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Civil Society ignites debate on TJRC report

The TJRC report was handed to the president a year ago. Photo/FILE

The TJRC report was handed to the president a year ago. Photo/FILE

NAIROBI, Kenya, May 21 – The country marked one year on Wednesday since the now defunct Truth, Justice and Reconciliation Commission (TJRC) presented its report to President Uhuru Kenyatta.

A section of civil society organisations however decried what they said was a demonstrated lack of political will to implement its recommendations in contravention of the TJRC Act.

“Although Parliament amended the law to give themselves power to have the report tabled for consideration, there are certain things within the original Act that remain unchanged. One, is the timeline of six months. So the question to be asked is, one year down the line, how come that timeline has not been obeyed?” Human Rights Lawyer Njonjo Mue posed.

But despite the lapsed deadline, the head of the International Centre for Transitional Justice (ICTJ) in Kenya Christopher Gitari said the Executive and National Assembly could still redeem the situation by demonstrating good will as far as reparation for victims of historical injustices is concerned.

“In Kenya already there exists programmes that support vulnerable groups. We have orphan cash transfer programmes; we have programmes that help people with serious physical disability, hunger relief programmes. So already there are mechanisms to draw from and these victims are known. They are in the report,” he said.

The civil society itself, Mue argued, could however not escape blame where the implementation of the TJRC report is concerned.

“We seem to think we’re at the mercy of Parliament or the AG’s timetable because they’ve talked about considering the report but he will never move. So I’m challenging the civil society to take on the AG, to go to court if necessary and to get this process moving.”

“And it would also be good to get the court’s interpretation of the word consideration as amended onto the TJRC Act by Parliament,” he added.

According to the ICTJ and Mue, the opening of a truth report by Parliament for, “consideration,” gave Kenya “a dubious distinction.”

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“World over, once an independent commission of enquiry tables its report, it goes to Parliament just for Parliament to take note of it; mainly because government will come back to Parliament for it to vote monies for implementation. But it does not go to Parliament for Parliament to reopen it, to re-examine it and change things they don’t like,” Mue expounded.

Wachira Waheire, one of those who would qualify for reparation according to the TJRC report on account of being a Nyayo House torture victim, has however chosen to go the litigation route as opposed to waiting for the implementation of the TJRC report.

“I lost hope in the report ever bringing me justice. I mean how many reports have been written in this country? All about historical injustices, land or otherwise. And what if anything becomes of them? They’re gathering dust on a shelf somewhere yet there can be no true peace without justice,” he said.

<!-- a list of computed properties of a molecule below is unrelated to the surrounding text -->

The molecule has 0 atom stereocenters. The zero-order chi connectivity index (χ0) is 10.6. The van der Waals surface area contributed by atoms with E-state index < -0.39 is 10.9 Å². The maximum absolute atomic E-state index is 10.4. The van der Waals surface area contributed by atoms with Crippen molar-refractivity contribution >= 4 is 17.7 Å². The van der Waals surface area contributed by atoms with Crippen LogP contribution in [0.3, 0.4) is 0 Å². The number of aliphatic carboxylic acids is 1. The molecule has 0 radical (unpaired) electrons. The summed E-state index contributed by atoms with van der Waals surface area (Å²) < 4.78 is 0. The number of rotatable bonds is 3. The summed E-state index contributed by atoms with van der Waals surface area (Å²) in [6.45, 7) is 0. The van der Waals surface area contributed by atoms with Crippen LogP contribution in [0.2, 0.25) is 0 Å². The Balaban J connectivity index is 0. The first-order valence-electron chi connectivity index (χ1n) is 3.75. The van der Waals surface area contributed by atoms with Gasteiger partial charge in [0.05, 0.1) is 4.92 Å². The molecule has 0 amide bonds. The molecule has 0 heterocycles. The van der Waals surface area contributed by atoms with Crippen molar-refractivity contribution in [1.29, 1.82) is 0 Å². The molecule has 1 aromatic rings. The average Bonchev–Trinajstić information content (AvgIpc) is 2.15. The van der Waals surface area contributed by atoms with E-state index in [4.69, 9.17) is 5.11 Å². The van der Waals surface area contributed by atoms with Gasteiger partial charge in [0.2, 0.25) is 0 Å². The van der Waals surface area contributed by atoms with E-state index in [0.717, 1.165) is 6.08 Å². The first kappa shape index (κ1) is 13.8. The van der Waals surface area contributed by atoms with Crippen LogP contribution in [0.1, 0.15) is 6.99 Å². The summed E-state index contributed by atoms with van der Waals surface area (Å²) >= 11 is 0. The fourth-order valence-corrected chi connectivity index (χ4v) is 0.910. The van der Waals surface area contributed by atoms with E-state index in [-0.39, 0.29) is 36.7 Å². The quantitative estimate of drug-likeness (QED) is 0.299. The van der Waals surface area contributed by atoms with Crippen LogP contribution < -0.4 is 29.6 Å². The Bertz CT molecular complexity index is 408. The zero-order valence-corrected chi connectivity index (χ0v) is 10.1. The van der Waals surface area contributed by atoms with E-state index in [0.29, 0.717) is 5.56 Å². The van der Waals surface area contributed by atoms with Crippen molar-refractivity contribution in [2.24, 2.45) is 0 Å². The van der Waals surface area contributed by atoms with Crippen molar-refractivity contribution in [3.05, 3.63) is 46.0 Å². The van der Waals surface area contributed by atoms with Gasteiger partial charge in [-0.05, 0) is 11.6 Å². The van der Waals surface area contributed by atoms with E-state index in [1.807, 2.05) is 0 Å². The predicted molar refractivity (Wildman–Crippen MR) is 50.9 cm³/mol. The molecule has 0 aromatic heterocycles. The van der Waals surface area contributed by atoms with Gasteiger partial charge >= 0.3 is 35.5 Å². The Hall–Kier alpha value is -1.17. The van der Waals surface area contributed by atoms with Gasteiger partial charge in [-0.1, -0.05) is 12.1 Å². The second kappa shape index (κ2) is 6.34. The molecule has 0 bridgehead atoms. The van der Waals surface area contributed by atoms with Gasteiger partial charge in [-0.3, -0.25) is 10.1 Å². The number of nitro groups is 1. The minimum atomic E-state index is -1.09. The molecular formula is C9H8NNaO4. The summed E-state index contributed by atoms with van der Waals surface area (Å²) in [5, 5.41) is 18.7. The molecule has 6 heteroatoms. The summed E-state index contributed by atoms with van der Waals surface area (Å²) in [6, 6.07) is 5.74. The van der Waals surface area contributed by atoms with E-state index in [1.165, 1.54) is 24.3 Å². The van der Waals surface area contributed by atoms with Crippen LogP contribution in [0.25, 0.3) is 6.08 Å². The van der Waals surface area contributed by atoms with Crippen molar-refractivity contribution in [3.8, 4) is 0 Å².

“Just look at the 1992, 1997 and 2008 post-election violence. Just because the violence skipped an election year doesn’t mean anything. Let’s not forget that history has a knack for repeating itself and the only way to truly be rid of a weed is to pull it out from the roots,” he opined.

Obtaining compensation from the courts, High Court Advocate Mbugua Mureithi however cautioned, comes with its own challenges.

“I represent 1982 coup detainees and often the victims of historical injustices lack the resources to mount a formidable case and the threshold of proof of torture is higher than the ‘more likely than not’ required by the TJRC report,” he testified.

And even then, Mureithi added, the lack of political will that hampers the implementation of the TJRC report hampers the pay out, by government, of court awards.

“I have court awards worth Sh100 million sitting in my office for 20 of the 100 detainees I represent that have never been paid out. The Attorney General is quick to call for the payment of the Anglo-leasing monies so why should we have to hound him to honour the directions of the Kenyan courts in making right our betrayal? Isn’t that a violation in itself?” he posed.

Sentiments shared by the legal representative of eight women who claim to have been sexually violated during the 2008 post-election violence, Christine Alai:

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“We had to resort to thunderclap, tweeting that the AG doesn’t care about victims of SGBV (Sexual Gender Based Violence) just to get him to respond to our petition,” she said.

And given the demonstrated lack of political will where the implementation of the TJRC report is concerned, Mue said, a thunderclap of sorts may be necessary.

“Let’s hope the glass box in which the TJRC report was presented to President Kenyatta won’t end up being like that glass that’s broken open only in the event of fire,” he concluded.

Attorney General Githu Muigai and the Chairman of the National Assembly’s Justice and Legal Affairs Committee Samuel Chepkonga were unavailable for comment.


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